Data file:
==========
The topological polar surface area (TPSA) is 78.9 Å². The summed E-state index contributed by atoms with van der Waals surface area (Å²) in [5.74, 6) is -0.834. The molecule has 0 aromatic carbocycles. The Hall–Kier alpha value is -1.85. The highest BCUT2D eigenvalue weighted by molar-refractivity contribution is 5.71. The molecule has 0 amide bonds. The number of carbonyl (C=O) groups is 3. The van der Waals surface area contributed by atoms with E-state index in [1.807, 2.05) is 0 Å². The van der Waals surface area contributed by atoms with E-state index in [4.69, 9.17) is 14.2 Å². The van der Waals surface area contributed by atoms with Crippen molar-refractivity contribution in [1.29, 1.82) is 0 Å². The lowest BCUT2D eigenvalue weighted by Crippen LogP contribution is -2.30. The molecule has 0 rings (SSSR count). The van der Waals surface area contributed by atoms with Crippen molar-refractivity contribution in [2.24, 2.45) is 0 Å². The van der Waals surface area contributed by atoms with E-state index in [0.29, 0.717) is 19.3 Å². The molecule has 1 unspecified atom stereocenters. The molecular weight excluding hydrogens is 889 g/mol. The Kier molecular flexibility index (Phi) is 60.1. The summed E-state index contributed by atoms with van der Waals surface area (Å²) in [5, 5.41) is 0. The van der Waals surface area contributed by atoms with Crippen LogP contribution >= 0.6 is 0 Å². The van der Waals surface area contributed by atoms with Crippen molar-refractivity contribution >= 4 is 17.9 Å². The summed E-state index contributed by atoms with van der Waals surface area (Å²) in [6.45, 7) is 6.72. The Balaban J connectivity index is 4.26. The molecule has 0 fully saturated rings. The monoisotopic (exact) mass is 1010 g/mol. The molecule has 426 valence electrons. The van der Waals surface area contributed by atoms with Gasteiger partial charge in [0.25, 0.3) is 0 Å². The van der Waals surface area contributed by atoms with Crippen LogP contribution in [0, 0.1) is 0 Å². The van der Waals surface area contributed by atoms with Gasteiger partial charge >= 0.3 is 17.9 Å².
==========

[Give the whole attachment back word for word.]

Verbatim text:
The topological polar surface area (TPSA) is 78.9 Å². The summed E-state index contributed by atoms with van der Waals surface area (Å²) in [5.74, 6) is -0.834. The molecule has 0 aromatic carbocycles. The Hall–Kier alpha value is -1.85. The highest BCUT2D eigenvalue weighted by molar-refractivity contribution is 5.71. The molecule has 0 amide bonds. The number of carbonyl (C=O) groups is 3. The van der Waals surface area contributed by atoms with E-state index in [1.807, 2.05) is 0 Å². The van der Waals surface area contributed by atoms with E-state index in [4.69, 9.17) is 14.2 Å². The van der Waals surface area contributed by atoms with Crippen molar-refractivity contribution in [1.29, 1.82) is 0 Å². The lowest BCUT2D eigenvalue weighted by Crippen LogP contribution is -2.30. The molecule has 0 rings (SSSR count). The van der Waals surface area contributed by atoms with Crippen molar-refractivity contribution in [2.24, 2.45) is 0 Å². The van der Waals surface area contributed by atoms with E-state index in [0.29, 0.717) is 19.3 Å². The molecule has 1 unspecified atom stereocenters. The molecular weight excluding hydrogens is 889 g/mol. The Kier molecular flexibility index (Phi) is 60.1. The summed E-state index contributed by atoms with van der Waals surface area (Å²) in [5, 5.41) is 0. The van der Waals surface area contributed by atoms with Crippen LogP contribution >= 0.6 is 0 Å². The van der Waals surface area contributed by atoms with Crippen molar-refractivity contribution >= 4 is 17.9 Å². The summed E-state index contributed by atoms with van der Waals surface area (Å²) in [6.45, 7) is 6.72. The Balaban J connectivity index is 4.26. The molecule has 0 fully saturated rings. The monoisotopic (exact) mass is 1010 g/mol. The molecule has 426 valence electrons. The van der Waals surface area contributed by atoms with Gasteiger partial charge in [0.25, 0.3) is 0 Å². The van der Waals surface area contributed by atoms with Crippen LogP contribution in [0, 0.1) is 0 Å². The van der Waals surface area contributed by atoms with Gasteiger partial charge >= 0.3 is 17.9 Å².